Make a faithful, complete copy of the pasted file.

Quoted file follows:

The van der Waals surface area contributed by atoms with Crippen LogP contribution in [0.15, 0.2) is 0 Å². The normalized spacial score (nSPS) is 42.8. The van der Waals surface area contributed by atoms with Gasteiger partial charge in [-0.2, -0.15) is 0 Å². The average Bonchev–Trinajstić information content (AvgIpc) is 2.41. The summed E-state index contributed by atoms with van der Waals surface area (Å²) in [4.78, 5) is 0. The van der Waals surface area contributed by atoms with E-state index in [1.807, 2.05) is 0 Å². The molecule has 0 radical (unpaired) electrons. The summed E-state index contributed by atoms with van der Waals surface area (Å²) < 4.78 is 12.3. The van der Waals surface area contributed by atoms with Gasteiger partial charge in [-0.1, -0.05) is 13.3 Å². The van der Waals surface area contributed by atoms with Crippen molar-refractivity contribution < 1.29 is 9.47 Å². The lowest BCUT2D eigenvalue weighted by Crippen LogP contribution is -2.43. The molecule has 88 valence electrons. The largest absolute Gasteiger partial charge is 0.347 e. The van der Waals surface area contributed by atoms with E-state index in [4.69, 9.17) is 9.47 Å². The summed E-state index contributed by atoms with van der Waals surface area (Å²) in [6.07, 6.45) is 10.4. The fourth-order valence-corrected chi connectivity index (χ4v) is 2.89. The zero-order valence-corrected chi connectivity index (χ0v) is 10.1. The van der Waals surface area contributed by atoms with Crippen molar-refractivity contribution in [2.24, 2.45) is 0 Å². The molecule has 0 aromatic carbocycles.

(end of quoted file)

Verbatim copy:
The van der Waals surface area contributed by atoms with Crippen LogP contribution in [0.15, 0.2) is 0 Å². The normalized spacial score (nSPS) is 42.8. The van der Waals surface area contributed by atoms with Gasteiger partial charge in [-0.2, -0.15) is 0 Å². The average Bonchev–Trinajstić information content (AvgIpc) is 2.41. The summed E-state index contributed by atoms with van der Waals surface area (Å²) in [4.78, 5) is 0. The van der Waals surface area contributed by atoms with E-state index in [1.807, 2.05) is 0 Å². The molecule has 0 radical (unpaired) electrons. The summed E-state index contributed by atoms with van der Waals surface area (Å²) < 4.78 is 12.3. The van der Waals surface area contributed by atoms with Gasteiger partial charge in [-0.1, -0.05) is 13.3 Å². The van der Waals surface area contributed by atoms with Crippen molar-refractivity contribution < 1.29 is 9.47 Å². The lowest BCUT2D eigenvalue weighted by Crippen LogP contribution is -2.43. The molecule has 88 valence electrons. The largest absolute Gasteiger partial charge is 0.347 e. The van der Waals surface area contributed by atoms with E-state index in [4.69, 9.17) is 9.47 Å². The summed E-state index contributed by atoms with van der Waals surface area (Å²) in [6.07, 6.45) is 10.4. The fourth-order valence-corrected chi connectivity index (χ4v) is 2.89. The zero-order valence-corrected chi connectivity index (χ0v) is 10.1. The van der Waals surface area contributed by atoms with Crippen molar-refractivity contribution in [2.24, 2.45) is 0 Å². The molecule has 0 aromatic carbocycles.